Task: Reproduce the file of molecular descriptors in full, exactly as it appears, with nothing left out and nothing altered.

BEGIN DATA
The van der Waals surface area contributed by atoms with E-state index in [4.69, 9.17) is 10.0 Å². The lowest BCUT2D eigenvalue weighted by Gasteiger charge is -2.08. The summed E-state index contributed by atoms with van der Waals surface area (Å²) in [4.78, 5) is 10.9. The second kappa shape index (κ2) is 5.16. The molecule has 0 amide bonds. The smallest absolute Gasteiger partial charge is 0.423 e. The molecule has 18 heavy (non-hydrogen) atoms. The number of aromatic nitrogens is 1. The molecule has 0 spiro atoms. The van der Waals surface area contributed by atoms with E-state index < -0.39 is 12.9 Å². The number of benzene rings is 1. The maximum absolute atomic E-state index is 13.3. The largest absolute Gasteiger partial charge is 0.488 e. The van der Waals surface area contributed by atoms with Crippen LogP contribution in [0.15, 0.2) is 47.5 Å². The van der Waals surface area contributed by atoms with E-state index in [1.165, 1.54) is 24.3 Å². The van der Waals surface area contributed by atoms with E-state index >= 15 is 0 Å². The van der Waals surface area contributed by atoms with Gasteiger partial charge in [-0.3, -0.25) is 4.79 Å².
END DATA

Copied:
The van der Waals surface area contributed by atoms with E-state index in [4.69, 9.17) is 10.0 Å². The lowest BCUT2D eigenvalue weighted by Gasteiger charge is -2.08. The summed E-state index contributed by atoms with van der Waals surface area (Å²) in [4.78, 5) is 10.9. The second kappa shape index (κ2) is 5.16. The molecule has 0 amide bonds. The smallest absolute Gasteiger partial charge is 0.423 e. The molecule has 18 heavy (non-hydrogen) atoms. The number of aromatic nitrogens is 1. The molecule has 0 spiro atoms. The van der Waals surface area contributed by atoms with E-state index < -0.39 is 12.9 Å². The number of benzene rings is 1. The maximum absolute atomic E-state index is 13.3. The largest absolute Gasteiger partial charge is 0.488 e. The van der Waals surface area contributed by atoms with Crippen LogP contribution in [0.15, 0.2) is 47.5 Å². The van der Waals surface area contributed by atoms with E-state index in [1.165, 1.54) is 24.3 Å². The van der Waals surface area contributed by atoms with E-state index >= 15 is 0 Å². The van der Waals surface area contributed by atoms with Gasteiger partial charge in [-0.3, -0.25) is 4.79 Å².